Many business owners are slaves to their businesses. Their businesses run them when it should be the other way around. As basic as it sounds, making a dollar is one of the hardest things to do in business. It is also the most important.
The foundation of your business needs to be a monetary one. Essentially, all businesses should have the same goal: to make money. Your mission can still be “to serve the best coffee in town” or "to have the most diverse selection of bridal gowns,” but your goal should always be to make x amount of revenue by the end of the year.
Roy, a business associate we have known for several years, still doesn’t understand this idea. Roy loves the start-up phase of establishing a new business. He can’t get enough of brainstorming ideas, designing a logo and unveiling a business for the world to admire.
Once the creation process is complete though, Roy’s enthusiasm takes a sharp nosedive. He begins to twiddle his thumbs helplessly, at a loss for what to do next. With the goal of starting a business realized, Roy has nothing left for which to work.
What Roy doesn’t understand is that you don’t start a business just to start a business; you start a business to make money. There always needs to be a long term goal that extends beyond the start-up phase of a venture or creative project in order for it to thrive.
Roy’s story doesn’t have to be yours, and it won’t be if you follow this rule of thumb: always make your business goal an economic one.
Sometimes we’ll hear people say that they feel greedy or too materialistic basing their business on money. This is ludicrous. Don’t lie to yourself. You went into business with the expectation that it would support you financially, and that it would support your employees. Just because your goal is to make money doesn’t mean you can’t be altruistic as well. The two are not mutually exclusive. In fact, the more revenue you bring into your business, the more resources you have at your disposal to give.
A monetary goal is a good reason to start a business. Giving yourself a title and filling your time are bad reasons to start a business.
Calling yourself an entrepreneur doesn’t make you one. There are many “entrepreneurs” toting around several mediocre products or services at any given time, and they continue to add more to their repertoire because they can’t seem to make ends meet. This kind of “entrepreneurship” eats up your money and time like a parasite. It will also eventually leave you with your back against the wall and no exit in sight. One waving red flag that can warn you you’re about to step into this sinkhole is if you carry a heavy wallet brimming with various business cards for the many unrelated products and services you offer. Settle on one idea, and learn to do it well.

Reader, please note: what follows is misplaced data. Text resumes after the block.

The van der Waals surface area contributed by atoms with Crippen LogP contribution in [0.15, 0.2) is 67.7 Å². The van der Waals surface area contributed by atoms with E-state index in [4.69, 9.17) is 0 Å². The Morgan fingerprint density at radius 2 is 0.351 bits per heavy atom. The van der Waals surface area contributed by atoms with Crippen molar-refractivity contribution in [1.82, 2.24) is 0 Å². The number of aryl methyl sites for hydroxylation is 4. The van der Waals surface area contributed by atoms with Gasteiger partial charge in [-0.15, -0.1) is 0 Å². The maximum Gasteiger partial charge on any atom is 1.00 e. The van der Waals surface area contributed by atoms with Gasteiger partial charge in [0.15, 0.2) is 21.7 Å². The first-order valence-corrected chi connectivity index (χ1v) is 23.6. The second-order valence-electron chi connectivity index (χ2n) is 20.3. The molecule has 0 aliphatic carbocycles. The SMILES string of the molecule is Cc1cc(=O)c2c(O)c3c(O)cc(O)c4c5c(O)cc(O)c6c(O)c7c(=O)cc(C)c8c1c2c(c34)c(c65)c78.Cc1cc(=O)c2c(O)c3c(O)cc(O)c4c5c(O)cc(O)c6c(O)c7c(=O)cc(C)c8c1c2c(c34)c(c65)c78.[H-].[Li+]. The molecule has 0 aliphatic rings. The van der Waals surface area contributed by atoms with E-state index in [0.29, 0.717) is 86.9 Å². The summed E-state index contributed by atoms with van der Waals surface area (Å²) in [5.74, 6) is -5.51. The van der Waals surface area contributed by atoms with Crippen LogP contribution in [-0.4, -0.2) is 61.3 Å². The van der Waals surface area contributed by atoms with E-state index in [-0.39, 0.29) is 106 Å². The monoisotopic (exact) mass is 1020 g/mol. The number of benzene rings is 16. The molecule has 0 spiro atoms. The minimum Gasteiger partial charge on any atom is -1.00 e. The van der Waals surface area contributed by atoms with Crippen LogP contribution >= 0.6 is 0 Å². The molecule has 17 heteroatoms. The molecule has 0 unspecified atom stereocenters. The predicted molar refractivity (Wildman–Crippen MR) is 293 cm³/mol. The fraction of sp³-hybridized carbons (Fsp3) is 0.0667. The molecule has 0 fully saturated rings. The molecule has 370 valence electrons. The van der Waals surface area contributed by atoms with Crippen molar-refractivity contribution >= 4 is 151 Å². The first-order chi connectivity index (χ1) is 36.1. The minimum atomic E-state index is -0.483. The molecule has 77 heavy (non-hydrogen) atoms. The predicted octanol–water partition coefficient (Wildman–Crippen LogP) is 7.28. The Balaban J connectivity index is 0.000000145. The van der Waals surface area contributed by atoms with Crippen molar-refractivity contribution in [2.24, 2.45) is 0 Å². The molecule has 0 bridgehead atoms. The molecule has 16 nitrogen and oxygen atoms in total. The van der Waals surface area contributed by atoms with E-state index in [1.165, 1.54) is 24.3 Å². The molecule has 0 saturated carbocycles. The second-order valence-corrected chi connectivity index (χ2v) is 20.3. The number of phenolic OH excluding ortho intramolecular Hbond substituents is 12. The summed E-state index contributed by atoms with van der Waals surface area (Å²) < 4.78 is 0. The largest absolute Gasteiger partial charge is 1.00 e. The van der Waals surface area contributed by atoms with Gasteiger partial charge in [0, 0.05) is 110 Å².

Starting a business to fill your time doesn’t make you an entrepreneur either. That is what we call a hobby. Trust us, business isn’t a hobby. It is not something to be played at.
Business is business
If you’re merely looking for a new pastime, establish this independently, so it doesn’t affect anyone else’s livelihood. Meeting the financial needs of employees is an integral part of running a business. It shouldn’t be taken lightly.
At this moment, take an inventory of your business goals. Make sure that they are attached to a concrete, long-term vision. If not, fix this.
Reworking your goals so they offer a solid outcome is an easy alteration that will have a profound impact on the trajectory of your business and career.
Playing versus doing
What exactly separates business owners who cash in on their ideas from those who don’t? There are two different classes of entrepreneurs: those who play business and those who do business.
Chris’s first job out of college was in a lending department at a commercial bank. He was excited (and admittedly a bit intimidated) by the idea of working with smart, motivated colleagues. He was under the impression that everyone in business would be professional, innovative and well-educated. He anticipated being challenged, learning and growing through healthy competition and mentorship.
After attending several meetings with associates, Chris came upon a startling realization: most of the professionals with whom he was talking didn’t care about making deals or creating new business opportunities. They had no long-term goals.
Chris was attending these meetings with the agenda of bringing loans back to his bank. He was bewildered to find that most of his colleagues didn’t have a goal beyond having a meeting. They wanted to look and feel productive without actually accomplishing anything. And they had no idea this was the case.
This is the prototype of a player in the business world. These professionals enjoy playing business instead of doing it. When you play, you’re not invested in outcomes or goals. You’re in business for the ride, and you are going nowhere fast.
Doers, on the other hand, have goals that they actively pursue. They are the sprinters in business. They are often called lucky, but luck has nothing to do with their fast rise. It is decisive action and clear vision that allows doers to seize fleeting opportunities when they become available.
The tough part is recognizing whether or not you’re playing business. Most people don’t. But serious professionals recognize this trait instantly in others.
If you fear you’ve been playing at business or life, it’s never too late to change your ways. Give yourself a goal and take action. You’ll soon find those playing days are far behind you.
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